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Gun Violence and Our Communities

Is Your Community Prepared?


Local government leaders share first-hand perspectives and lessons learned.

"It can happen anywhere….at any time.”

That was the key message concerning gun violence in the United States conveyed by six veteran city managers who have dealt first-hand with mass shootings in their communities. They spoke during a special forum and telephonic media event at the 99th ICMA Annual Conference.

The six participants acknowledged the magnitude of gun violence in the United States, noting that mass gun violence tragedies can occur in any community on any day, most recently on September 16, with the Washington, D.C., Navy Yard shooting.

Key recommendations shared by panelists included:

  • Recognize the importance of active shooter training for law enforcement personnel.
  • Prepare for diversity. Employ multilingual personnel. Have access to interpreters or the AT&T language line.
  • Keep your community informed. Develop a crisis communications plan.
  • Designate a single spokesperson and maintain maximum availability to media.
  • Put victims first. Provide support for victims and their families.  
  • Maintain an accurate inventory of supplies (i.e., food and water) for first responders.
  • Manage donations and peoples’ need to give.
  • In a multi-agency response situation, get everyone on the same page and stay organized.
  • To balance the distinct role that law enforcement and first responders must play, local government leaders should act with compassion, empathy, and understanding.
  • Remember that sometimes the most appropriate response does not always follow protocol.
  • Employees and first responders also need information, support, and reassurance. Everyone must be allowed to grieve.
  • After the incident, develop and implement a long-term resiliency effort to help the community move forward.

Each panelist shared a personal point of view on the tragedies their community experienced:

Ron Carlee, city manager, Charlotte, North Carolina
(moderator), who previously served as county manager of Arlington County, Virginia (pop. 220,000), and who had local responsibility for managing the response to the 9/11/01 terrorist attack on the Pentagon.

“The diversity of communities that have experienced a major incident of gun violence undeniably demonstrates that it can happen anywhere at any time.  It is critical that every local government take advantage of the experiences of others and develop contingency plans to deal with the unthinkable.”

George "Skip" Noe, city manager, Aurora, Colorado
(pop. 340,000), where, on July 20, 2012, James Holmes killed 12 people and injured 70 in a mass shooting at a Century 16 movie theater.

“Aurora’s story is one of the resilience of people. Throughout this entire tragic event, the people of Aurora have determined that we will not allow one isolated act of violence to either define or limit us as a community. By following the lead of the victims and supporting one another, we continue to find the right path forward in the healing process.”

Gerald “Jerry” Peterson, city administrator, Oak Creek, Wisconsin
(pop. 34,700), where, on August 5, 2012, white supremacist Wade Michael Page killed six worshippers and wounded four others at a Sikh Temple before taking his own life.

"We can't control whether these events will happen in our community, but we can and must have an appropriate and measured response to reassure the victims in our community that we will be all right and will not be defined by the tragedy."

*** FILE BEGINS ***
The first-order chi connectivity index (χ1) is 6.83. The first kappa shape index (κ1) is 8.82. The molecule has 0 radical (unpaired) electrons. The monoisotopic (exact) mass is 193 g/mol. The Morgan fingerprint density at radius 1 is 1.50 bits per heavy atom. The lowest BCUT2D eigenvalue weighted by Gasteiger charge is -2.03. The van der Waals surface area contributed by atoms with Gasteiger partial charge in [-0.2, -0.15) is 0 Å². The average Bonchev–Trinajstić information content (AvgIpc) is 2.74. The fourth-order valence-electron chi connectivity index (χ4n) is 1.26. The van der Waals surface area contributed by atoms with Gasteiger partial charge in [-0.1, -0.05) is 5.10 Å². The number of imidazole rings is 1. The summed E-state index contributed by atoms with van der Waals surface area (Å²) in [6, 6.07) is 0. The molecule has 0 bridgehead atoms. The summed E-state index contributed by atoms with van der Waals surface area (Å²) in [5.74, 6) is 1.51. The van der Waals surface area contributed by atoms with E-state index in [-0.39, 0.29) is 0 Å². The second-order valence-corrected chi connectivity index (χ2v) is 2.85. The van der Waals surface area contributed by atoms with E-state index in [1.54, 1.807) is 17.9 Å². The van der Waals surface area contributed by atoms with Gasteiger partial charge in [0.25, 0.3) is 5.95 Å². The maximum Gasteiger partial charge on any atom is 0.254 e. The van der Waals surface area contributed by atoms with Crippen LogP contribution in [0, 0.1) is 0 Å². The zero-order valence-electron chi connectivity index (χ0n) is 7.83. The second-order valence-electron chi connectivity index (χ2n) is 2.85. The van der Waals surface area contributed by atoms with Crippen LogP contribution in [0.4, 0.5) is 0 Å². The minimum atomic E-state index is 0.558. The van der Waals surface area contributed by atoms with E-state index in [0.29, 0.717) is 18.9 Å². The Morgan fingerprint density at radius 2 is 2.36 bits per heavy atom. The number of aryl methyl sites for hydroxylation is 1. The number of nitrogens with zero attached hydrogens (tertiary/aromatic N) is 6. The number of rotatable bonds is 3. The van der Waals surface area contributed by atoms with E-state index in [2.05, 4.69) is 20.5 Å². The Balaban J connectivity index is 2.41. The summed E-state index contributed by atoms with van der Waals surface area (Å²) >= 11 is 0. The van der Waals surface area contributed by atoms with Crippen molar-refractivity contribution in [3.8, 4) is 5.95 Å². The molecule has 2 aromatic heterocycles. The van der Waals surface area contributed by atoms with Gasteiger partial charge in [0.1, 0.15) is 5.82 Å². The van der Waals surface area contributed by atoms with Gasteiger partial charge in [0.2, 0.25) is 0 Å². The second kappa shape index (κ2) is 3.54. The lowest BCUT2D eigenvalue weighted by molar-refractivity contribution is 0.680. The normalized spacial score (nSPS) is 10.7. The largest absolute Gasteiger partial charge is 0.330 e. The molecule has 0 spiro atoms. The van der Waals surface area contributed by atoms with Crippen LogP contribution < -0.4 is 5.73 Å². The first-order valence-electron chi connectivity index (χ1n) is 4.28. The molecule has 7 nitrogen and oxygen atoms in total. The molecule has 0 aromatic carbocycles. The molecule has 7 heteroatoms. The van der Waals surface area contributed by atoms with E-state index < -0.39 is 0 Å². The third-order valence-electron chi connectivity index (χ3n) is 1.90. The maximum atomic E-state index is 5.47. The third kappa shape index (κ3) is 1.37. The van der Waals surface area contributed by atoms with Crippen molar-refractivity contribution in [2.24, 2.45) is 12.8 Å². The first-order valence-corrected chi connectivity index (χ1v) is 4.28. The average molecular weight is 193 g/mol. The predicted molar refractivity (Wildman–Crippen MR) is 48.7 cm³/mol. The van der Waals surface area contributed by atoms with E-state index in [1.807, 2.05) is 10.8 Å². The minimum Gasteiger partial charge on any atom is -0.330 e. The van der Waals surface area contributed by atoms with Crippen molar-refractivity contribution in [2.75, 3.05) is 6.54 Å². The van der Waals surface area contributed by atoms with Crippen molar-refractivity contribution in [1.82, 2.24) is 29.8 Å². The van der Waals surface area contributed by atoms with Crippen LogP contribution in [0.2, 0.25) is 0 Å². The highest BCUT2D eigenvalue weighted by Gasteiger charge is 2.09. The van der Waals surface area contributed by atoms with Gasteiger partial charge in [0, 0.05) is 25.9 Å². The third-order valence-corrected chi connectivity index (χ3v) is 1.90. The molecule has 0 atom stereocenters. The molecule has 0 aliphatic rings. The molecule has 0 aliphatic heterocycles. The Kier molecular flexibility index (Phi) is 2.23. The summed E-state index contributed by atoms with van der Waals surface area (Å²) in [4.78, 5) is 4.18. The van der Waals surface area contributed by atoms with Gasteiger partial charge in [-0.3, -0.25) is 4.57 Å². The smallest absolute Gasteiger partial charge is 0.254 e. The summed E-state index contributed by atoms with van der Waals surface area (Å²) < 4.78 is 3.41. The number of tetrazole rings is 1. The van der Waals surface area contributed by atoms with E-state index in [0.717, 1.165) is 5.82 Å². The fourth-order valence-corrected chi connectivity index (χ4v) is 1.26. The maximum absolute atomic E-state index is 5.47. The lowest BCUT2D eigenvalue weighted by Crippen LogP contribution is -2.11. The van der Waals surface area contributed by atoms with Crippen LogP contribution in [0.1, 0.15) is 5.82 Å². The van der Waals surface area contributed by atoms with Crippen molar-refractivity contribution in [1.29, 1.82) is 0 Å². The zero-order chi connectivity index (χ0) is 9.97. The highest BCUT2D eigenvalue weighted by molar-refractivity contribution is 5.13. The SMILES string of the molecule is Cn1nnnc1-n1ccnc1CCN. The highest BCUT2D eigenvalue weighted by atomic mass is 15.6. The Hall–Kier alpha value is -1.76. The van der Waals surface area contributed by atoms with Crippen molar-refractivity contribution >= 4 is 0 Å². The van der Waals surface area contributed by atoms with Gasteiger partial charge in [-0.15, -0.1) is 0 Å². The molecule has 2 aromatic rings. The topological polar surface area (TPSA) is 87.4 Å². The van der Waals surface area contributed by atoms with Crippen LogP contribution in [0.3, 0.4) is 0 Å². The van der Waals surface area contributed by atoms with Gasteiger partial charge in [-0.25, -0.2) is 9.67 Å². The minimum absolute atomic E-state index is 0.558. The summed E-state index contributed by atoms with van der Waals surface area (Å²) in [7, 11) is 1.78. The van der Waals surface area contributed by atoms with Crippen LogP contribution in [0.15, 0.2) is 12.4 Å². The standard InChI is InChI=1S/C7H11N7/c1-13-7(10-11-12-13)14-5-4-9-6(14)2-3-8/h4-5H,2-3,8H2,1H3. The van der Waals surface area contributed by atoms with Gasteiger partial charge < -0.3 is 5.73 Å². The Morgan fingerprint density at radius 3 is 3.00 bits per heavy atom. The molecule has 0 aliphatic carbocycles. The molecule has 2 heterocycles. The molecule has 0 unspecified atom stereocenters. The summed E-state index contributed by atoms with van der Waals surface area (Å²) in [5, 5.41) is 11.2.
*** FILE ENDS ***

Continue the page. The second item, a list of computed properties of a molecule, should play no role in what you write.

Deanna Santana, city administrator, Oakland, California
(pop. 396,000), where, on April 2, 2012, suspected shooter One L. Goh killed seven people and injured three others at Oakland’s Oikos University.

“Although Oakland is no stranger to the ravages of gun violence, the mass shooting at Oikos University was unprecedented for our city in its violence and senselessness. I was proud of the professional, speedy response of the Oakland Police Department that day, and we were grateful for the rapid assistance of eight local, state, and federal law enforcement agencies. Together we brought the shooter into custody quickly and without further incident. These types of events underscore how important it is for a community to come together during the immediate response and its aftermath.”

Daniel Singer, city manager, Goleta, California
(pop. 31,000), where, on January 30, 2006, Jennifer San Marco killed a former neighbor and then five former coworkers and herself at the city’s Postal Service mail sorting plant.

“When tragedy strikes, cities have an important role to play. As the level of government that most closely represents and reflects the community, it is our responsibility to be the voice of comfort, compassion and resilience.”

Rudolph Smith, city manager, Norcross, Georgia 
(pop. 15,500), a diverse community where, on February 21, 2012, Jeong Soo Paek killed his two sisters and their husbands before taking his own life at the Su Jung Health Sauna.

"It's especially important in a diverse community to be prepared to communicate with all residents who might be touched by a violent incident. It's crucial to build relationships and trust with local leaders, churches, and other institutions before something happens so that you have the resources, such as translators, to respond effectively in a crisis."

The speakers who participated in the special forum and media call were just a few of the more than 3,500 key decision makers and guests from local governments throughout the world who gathered at the John B. Hynes Veterans Memorial Convention Center.

Access more information, including video and audio files; a related article written by moderator Ron Carlee, “Gun Violence: Management Steps to Take Now”; and other resources. 

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